Lycra polyester-polyurethane copolymer) was also noted.
Nicola next addressed the culture of copying. There's a trickle-down from haute couture to High Street manufacture and consumption (there's also the effect of trickle-up). There is no evidence that mass copying causes any loss to the high fashion sector, at least where there is a reasonable time lag between catwalk and copycatting. Fashions come in cycles, as do colours, and the existence of public domain is vital in the maintenance of this cyclical pattern.
In terms of status, this is a zero-sum game: money spent on status is either spent on legitimate products than on counterfeits. And more money is spent by people who don't have status and crave it than by people who already have it, which favours the counterfeits. Where counterfeiting is extreme, it can prompt greater innovation by manufacturers of original goods which attempt to create a distance between themselves and their copiers.
Stuart Baran, who gave a round-up of some recent trade mark and passing off cases. Rather than do a race through the cases, his approach was to pick out a small number of cases which were either misrepresented and misunderstood or which have not been given much attention -- but first came an appraisal of the framework of the relevant law, starting with the attempt to rewrite the law relating to goodwill and reputation in the Starbucks v Sky litigation [noted by David Brophy in the IPKat here]. This attempt failed: essentially the UK Supreme Court affirmed that goodwill and reputation on the part of foreign consumers count for nothing when suing to protect that goodwill, though the claimant doesn't need to have a place of business in the UK, just to have customers there.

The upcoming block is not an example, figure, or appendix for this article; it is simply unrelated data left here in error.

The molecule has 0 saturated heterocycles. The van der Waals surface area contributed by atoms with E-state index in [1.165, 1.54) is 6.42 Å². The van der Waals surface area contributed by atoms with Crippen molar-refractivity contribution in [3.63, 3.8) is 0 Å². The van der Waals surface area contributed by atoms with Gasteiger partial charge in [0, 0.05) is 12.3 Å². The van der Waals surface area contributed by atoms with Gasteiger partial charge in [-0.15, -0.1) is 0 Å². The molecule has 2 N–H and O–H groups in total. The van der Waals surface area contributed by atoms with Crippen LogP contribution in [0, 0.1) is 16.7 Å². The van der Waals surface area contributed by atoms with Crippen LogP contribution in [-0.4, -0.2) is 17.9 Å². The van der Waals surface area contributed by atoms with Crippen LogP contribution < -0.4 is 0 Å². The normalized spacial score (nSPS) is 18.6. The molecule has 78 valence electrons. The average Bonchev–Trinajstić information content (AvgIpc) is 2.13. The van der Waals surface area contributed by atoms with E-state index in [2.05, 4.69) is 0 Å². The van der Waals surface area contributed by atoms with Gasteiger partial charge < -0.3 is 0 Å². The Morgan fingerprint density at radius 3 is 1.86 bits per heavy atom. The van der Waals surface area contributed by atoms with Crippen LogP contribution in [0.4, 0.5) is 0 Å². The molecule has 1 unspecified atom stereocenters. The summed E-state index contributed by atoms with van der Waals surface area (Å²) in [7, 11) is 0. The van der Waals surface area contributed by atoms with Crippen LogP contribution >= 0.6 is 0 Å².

|Not Moroccanoil, it seems|
The chocolate wars came next, with Cadburys' colour purple [noted here] and the Kit Kat chocolate biscuit shape [see CJEU ruling here] being two types of non-traditional mark. The basic principle in passing off, and indeed in opposing trade mark registrations on the basis that use of the applied-for mark would constitute passing off, should be that of "crooks lose": this doesn't require OHIM Boards of Appeal to go trawling the internet for evidence of misuse of marks, but it does require them to pay attention to evidence that has been put before them, as the Master Cola case indicates.
[on which see the IPKat here]. Basically, the courts have to adopt a broad-brush approach, awarding only those profits that were specifically derived from the infringement itself -- and not recouping licence royalties since they are not damage caused by passing off.